Through this legislation, the provincial government has already decided that there are two choices and two choices only. We are aware that there are more than two electoral methods available, but they are not up for discussion apparently.
Ontarians must have the choice via a referendum before we embark on changing our voting system. Failure to do so is a slap in the face of voters and is counter to everything we stand for as a democracy.
Back in 2007, a referendum was held with the decision by voters to stay with the first past the post system.
While I agree that times do change and that governments should evolve, I do not agree with the government’s proposal to punt the issue to local municipalities. This circumvents the voters and does not take into account their desire, or lack thereof, for change.
This legislation does not mandate any public consultation whatsoever, including a referendum, before making changes. Municipal councils as small as 7 can quietly change the voting system in their municipality.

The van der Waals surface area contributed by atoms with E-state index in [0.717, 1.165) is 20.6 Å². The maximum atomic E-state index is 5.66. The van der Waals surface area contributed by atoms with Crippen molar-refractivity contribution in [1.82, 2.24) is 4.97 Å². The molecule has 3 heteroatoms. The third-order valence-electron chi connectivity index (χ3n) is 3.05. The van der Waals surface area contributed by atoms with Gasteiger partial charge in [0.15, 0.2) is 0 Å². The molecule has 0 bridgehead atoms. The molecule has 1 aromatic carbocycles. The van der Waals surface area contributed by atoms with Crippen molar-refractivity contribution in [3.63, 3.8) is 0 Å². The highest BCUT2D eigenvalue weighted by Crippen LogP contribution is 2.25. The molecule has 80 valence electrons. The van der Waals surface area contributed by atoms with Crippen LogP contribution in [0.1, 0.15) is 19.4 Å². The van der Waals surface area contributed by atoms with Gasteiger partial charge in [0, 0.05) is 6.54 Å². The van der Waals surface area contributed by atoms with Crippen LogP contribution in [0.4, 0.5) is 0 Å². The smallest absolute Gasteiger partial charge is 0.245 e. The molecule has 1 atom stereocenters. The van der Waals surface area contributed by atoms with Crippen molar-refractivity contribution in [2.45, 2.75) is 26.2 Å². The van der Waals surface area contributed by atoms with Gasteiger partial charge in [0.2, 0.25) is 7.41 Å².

During the last municipal election campaign in 2014, I can not recall one area or municipality or candidate speaking on the issue of electoral reform and changes to the voting systems we now know.
So how can this legislation propose that municipal councils as small as 7 decide how people elect them without a mandate from voters?
Even the most recent polls after the last federal election listed electoral reform at or near the bottom of voter’s issues of concern. Electoral reform is also being discussed at the federal level of government where there continue to be loud calls for a referendum on the issue.
Another concern that I would like to raise with you is that by allowing municipal councils the ability to make these changes, you open the risk of self-serving decision making for personal and political survival.
Allow me to give you a brief history of my political career in Milton. I first ran for Milton Town Council in 2006 and came 92 votes short of being elected. Now, if ranked ballots were the desired voting system at the time, chances are that I probably would have been elected.